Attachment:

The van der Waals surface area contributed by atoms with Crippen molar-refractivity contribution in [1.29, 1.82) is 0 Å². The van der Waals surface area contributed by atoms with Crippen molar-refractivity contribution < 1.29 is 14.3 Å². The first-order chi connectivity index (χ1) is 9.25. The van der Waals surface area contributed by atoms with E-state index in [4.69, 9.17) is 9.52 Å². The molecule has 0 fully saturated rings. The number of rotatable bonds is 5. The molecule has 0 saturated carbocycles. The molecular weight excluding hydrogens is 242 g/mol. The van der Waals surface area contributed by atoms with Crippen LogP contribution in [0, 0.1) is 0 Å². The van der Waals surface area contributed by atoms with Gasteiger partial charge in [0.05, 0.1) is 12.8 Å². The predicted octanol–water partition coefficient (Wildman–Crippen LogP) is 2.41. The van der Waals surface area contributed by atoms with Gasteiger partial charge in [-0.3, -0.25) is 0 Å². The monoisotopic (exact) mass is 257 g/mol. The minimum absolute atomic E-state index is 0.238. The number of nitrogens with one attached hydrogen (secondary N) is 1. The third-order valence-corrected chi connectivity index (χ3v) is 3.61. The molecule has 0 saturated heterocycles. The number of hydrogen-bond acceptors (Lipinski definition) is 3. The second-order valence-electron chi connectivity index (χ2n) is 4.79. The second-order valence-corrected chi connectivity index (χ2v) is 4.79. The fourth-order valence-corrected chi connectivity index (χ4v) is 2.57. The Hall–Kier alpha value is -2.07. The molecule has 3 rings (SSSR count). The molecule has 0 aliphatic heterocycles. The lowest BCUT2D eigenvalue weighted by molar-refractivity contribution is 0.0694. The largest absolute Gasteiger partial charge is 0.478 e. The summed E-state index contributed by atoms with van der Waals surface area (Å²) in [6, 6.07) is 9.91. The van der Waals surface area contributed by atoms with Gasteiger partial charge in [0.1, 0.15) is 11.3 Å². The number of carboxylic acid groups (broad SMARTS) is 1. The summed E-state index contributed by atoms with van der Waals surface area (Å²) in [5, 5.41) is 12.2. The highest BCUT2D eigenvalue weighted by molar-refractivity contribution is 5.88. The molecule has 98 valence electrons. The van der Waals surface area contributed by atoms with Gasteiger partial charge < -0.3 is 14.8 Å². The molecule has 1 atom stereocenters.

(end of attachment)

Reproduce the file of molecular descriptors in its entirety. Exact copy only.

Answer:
The van der Waals surface area contributed by atoms with Crippen molar-refractivity contribution in [1.29, 1.82) is 0 Å². The van der Waals surface area contributed by atoms with Crippen molar-refractivity contribution < 1.29 is 14.3 Å². The first-order chi connectivity index (χ1) is 9.25. The van der Waals surface area contributed by atoms with E-state index in [4.69, 9.17) is 9.52 Å². The molecule has 0 fully saturated rings. The number of rotatable bonds is 5. The molecule has 0 saturated carbocycles. The molecular weight excluding hydrogens is 242 g/mol. The van der Waals surface area contributed by atoms with Crippen LogP contribution in [0, 0.1) is 0 Å². The van der Waals surface area contributed by atoms with Gasteiger partial charge in [0.05, 0.1) is 12.8 Å². The predicted octanol–water partition coefficient (Wildman–Crippen LogP) is 2.41. The van der Waals surface area contributed by atoms with Gasteiger partial charge in [-0.3, -0.25) is 0 Å². The monoisotopic (exact) mass is 257 g/mol. The minimum absolute atomic E-state index is 0.238. The number of nitrogens with one attached hydrogen (secondary N) is 1. The third-order valence-corrected chi connectivity index (χ3v) is 3.61. The molecule has 0 saturated heterocycles. The number of hydrogen-bond acceptors (Lipinski definition) is 3. The second-order valence-electron chi connectivity index (χ2n) is 4.79. The second-order valence-corrected chi connectivity index (χ2v) is 4.79. The fourth-order valence-corrected chi connectivity index (χ4v) is 2.57. The Hall–Kier alpha value is -2.07. The molecule has 3 rings (SSSR count). The molecule has 0 aliphatic heterocycles. The lowest BCUT2D eigenvalue weighted by molar-refractivity contribution is 0.0694. The largest absolute Gasteiger partial charge is 0.478 e. The summed E-state index contributed by atoms with van der Waals surface area (Å²) in [6, 6.07) is 9.91. The van der Waals surface area contributed by atoms with Gasteiger partial charge in [0.1, 0.15) is 11.3 Å². The number of carboxylic acid groups (broad SMARTS) is 1. The summed E-state index contributed by atoms with van der Waals surface area (Å²) in [5, 5.41) is 12.2. The highest BCUT2D eigenvalue weighted by molar-refractivity contribution is 5.88. The molecule has 98 valence electrons. The van der Waals surface area contributed by atoms with Gasteiger partial charge < -0.3 is 14.8 Å². The molecule has 1 atom stereocenters.